Retired and Returned to Service

There was no place in the post-war world for massive battleships and in 1948 she was decommissioned. However, her fate wasn't sealed – and unlike so many warships that were broken up and sold as scrap, the Department of Defense sought to maintain the class of fast battleships.

USS New Jersey was returned to duty during the Korean War, and she served as the flagship for Vice Admiral Harold M. Martin. On May 20, 1951, she fired her first short bombardment in the conflict and took part in multiple subsequent seaborne sorties against Communist targets.

BB-62 remained active until 1957 when she was decommissioned a second time.

The Only Battleship Used in Vietnam

USS New Jersey was subsequently called up during the Vietnam War – becoming the only battleship to take part in the conflict in Southeast Asia. The actual reason was due to the high loss rate of U.S. aircraft – beginning with Operation Rolling Thunder in 1965 – and studies were conducted to determine how to reduce those losses, while still delivering the ordnance payloads that came with the escalation of the conflict.

In May 1967, then Secretary of Defense Robert McNamara authorized a study that aimed to determine how a battleship could fill the role. It was decided in August of that year to employ USS New Jersey to provide the fire support. BB-62 was selected for the role as she was in better material condition than her sisters, having received an extensive overhaul before decommissioning.

Upon her reactivation, USS New Jersey further underwent a period of modernization during which the 20 mm and 40 mm anti-aircraft guns on the battleship were removed, and she received improved electronic warfare systems and improvements to her radar.

From 1967-69, she was the only active battleship in the world.

In at least one occasion, the People's Army of Vietnam (PAVN) took a page from the Japanese playbook of World War II and claimed it had caused damage to the warship. The PAVN's 25th Battery, 21st Artillery Battalion using 130mm guns had fired at the warship – and it went so far as to suggest it set the battleship ablaze. That was of course wishful thinking.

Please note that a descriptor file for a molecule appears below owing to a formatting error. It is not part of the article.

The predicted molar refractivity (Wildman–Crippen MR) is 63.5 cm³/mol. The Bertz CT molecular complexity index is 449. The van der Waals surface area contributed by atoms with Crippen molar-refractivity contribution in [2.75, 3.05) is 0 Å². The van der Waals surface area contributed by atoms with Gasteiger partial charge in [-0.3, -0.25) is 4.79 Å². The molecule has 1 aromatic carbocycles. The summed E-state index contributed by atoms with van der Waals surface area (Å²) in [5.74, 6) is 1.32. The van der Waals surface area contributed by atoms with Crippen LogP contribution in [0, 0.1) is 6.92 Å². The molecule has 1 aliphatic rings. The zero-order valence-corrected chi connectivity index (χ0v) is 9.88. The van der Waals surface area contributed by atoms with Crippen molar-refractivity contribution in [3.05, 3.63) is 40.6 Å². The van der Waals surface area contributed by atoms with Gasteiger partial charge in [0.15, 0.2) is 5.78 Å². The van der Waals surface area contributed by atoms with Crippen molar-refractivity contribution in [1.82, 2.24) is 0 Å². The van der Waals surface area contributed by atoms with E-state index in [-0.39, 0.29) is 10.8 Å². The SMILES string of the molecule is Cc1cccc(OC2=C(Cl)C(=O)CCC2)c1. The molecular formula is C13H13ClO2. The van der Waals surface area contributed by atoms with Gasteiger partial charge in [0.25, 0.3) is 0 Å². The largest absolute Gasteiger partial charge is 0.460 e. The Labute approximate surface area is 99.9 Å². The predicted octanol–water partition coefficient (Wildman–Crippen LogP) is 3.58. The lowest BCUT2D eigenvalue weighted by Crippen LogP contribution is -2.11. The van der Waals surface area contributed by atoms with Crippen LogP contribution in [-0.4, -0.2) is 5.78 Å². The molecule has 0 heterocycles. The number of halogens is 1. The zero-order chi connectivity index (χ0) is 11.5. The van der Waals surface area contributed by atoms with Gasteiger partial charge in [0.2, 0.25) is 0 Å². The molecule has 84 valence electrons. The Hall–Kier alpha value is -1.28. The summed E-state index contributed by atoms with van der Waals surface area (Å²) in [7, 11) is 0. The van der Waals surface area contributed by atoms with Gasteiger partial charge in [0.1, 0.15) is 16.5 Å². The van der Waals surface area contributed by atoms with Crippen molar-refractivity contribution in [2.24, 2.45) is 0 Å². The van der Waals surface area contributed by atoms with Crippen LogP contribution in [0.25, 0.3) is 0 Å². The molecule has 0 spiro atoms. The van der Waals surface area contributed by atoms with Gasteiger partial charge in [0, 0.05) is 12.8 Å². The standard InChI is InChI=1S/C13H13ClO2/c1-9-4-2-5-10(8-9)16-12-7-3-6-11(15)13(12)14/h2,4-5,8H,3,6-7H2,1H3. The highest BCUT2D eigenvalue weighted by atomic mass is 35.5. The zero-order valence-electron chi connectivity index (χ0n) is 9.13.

In November 1968, USS New Jersey launched the most destructive shore bombardment of her Vietnam tour. For the following two days, the battleship concentrated her fire at Viet Cong storage areas near Qu ng Ngãi, during which time the warship successfully destroyed 182 structures and 54 bunkers, inflicted heavy damage to 93 structures, and demolished several tunnel complexes before departing for Point Betsy near Hue to support the 101st Airborne Division.

She continued to provide fire support in the early months of 1969, until April, when she departed for Japan. During her tour in Vietnam, the USS New Jersey fired more than 5,600 rounds from her 16-inch guns and nearly 15,000 from the five-inch guns.

Returned to Service A Final Time

In December 1969, her colors were hauled down and the warship was again deactivated, until the 1980s when President Ronald Reagan called for a 600-ship U.S. Navy. USS New Jersey again fired her big guns in combat during the Lebanon crisis of 1983-84 and was subsequently deployed to the western Pacific in 1986 and 1989-90, with the latter cruise extending to the Persian Gulf area.

USS New Jersey

Decommissioned again in February 1991, the USS New Jersey was towed from the Pacific to the Atlantic in 1999. The battleship earned nine battle stars for her World War II service, four for the Korean War, three for the Vietnam War, and three for action in Lebanon and the Persian Gulf region.

USS New Jersey

Since 2001 USS New Jersey has been preserved as a museum ship at Camden, New Jersey – a testament to the sailors who served on her in wartime and peacetime. The upcoming renovations will ensure the warship will remain a fitting memorial for generations to come.

Author Experience and Expertise: 

Peter Suciu is a Michigan-based writer. He has contributed to more than four dozen magazines, newspapers, and websites with over 3,200 published pieces over a twenty-year career in journalism. He regularly writes about military hardware, firearms history, cybersecurity, politics, and international affairs. Peter is also a Contributing Writer for Forbes and Clearance Jobs. You can follow him on Twitter: @PeterSuciu.